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New alliance launched to improve vulnerable women and girls’ life chances

A new alliance will tackle the increasing number of women and girls experiencing inequality, violence, abuse and trauma.  The Alliance for Women and Girls – known as AGENDA – will include voluntary organisations, funders, individuals and other interested parties. Its aim is to stimulate change in the way statutory services respond to women and girls who have experienced multiple difficulties, and thus improve their life chances.


The Alliance marks a departure from looking at women from the perspective of a specific issue (e.g. criminal justice, homelessness, drug and alcohol addiction, domestic violence, mental ill-health etc). It will instead focus on effective responses to the triumvirate of social inequality, violence, abuse and gender expectations that is the root cause of many problems in adolescence and adulthood.


Baroness Lola Young (pictured) will chair the new Alliance Steering Group. A member of the House of Lords since 2004, Baroness Young of Hornsey is an Independent Cross Bench peer and has been involved in campaigns criminalising and combating modern forms of enslavement, and improving the experiences of care leavers and children in care. She also chaired a recent review into how outcomes for young Black and Muslim male offenders could be improved. The Alliance’s inaugural Director, Katherine Sacks-Jones, (previously Head of Policy and Campaigns at Crisis), starts work today and, together with Baroness Young and the Alliance’s expert steering group, will widen the Alliance’s constituency and shape a manifesto to achieve its goals.


Commenting on the launch of AGENDA Baroness Young said: “I’m delighted and excited to be chairing this very timely Alliance. Many of us have been concerned about the lack of change since Baroness Corston made her recommendations for women in the criminal justice system 8 years ago. To ensure the needs of vulnerable women and young girls are kept high on the political agenda at a cross-departmental level, a collective response is absolutely crucial.   “Addressing the issue by reframing it and looking at the whole woman/girl, rather than as the responsibility or ‘problem’ of an individual service makes complete sense.  The organisational and structural constraints of working with individual departments are abundantly clear. An overhaul of the system that brings a whole new approach, one that allows shared action to flourish, will re-energise and lift the sector out of a system that currently appears to be trapped by its own processes.”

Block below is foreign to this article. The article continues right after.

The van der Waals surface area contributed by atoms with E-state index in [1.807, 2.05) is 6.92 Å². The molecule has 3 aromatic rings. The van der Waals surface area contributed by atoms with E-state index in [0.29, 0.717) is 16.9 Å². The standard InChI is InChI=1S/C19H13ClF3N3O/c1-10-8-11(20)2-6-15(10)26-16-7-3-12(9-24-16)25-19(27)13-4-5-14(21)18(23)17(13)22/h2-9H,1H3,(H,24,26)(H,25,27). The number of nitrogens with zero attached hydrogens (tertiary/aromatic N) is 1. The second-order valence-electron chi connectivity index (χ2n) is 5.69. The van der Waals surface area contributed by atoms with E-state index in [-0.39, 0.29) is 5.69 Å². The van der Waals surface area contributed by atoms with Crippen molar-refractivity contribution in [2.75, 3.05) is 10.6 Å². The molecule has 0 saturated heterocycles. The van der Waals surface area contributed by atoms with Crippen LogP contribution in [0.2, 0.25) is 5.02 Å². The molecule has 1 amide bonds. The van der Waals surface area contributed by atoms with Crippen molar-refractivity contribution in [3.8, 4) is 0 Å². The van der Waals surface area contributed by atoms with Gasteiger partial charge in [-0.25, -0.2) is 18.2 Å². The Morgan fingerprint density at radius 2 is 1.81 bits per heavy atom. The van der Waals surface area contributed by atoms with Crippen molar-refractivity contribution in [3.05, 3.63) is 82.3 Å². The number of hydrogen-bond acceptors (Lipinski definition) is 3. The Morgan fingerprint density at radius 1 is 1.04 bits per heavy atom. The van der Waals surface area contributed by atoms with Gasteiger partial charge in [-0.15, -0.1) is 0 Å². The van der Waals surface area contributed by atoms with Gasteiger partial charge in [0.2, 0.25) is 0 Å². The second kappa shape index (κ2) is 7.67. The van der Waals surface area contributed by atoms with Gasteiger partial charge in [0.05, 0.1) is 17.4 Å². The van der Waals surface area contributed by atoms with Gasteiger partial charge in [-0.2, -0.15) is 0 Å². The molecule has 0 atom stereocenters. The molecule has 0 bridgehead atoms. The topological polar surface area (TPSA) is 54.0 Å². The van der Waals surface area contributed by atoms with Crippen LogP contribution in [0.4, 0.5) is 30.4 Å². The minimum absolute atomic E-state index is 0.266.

The Alliance has its roots in Baroness Corston’s 2007 review of women in the criminal justice system. That review urged a holistic approach to women, for who contact with the CJS is frequently culminating in a constellation of problems. The Alliance seeks changes that will ensure such issues are addressed at a much earlier stage enabling girls and women to fulfil their potential.  The Alliance has backing from a group of funders – Barrow Cadbury Trust, Lankelly Chase Foundation, Monument Trust and Pilgrim Trust – for an initial period of three years and will be based at the Young Foundation’s offices in London’s Bethnal Green.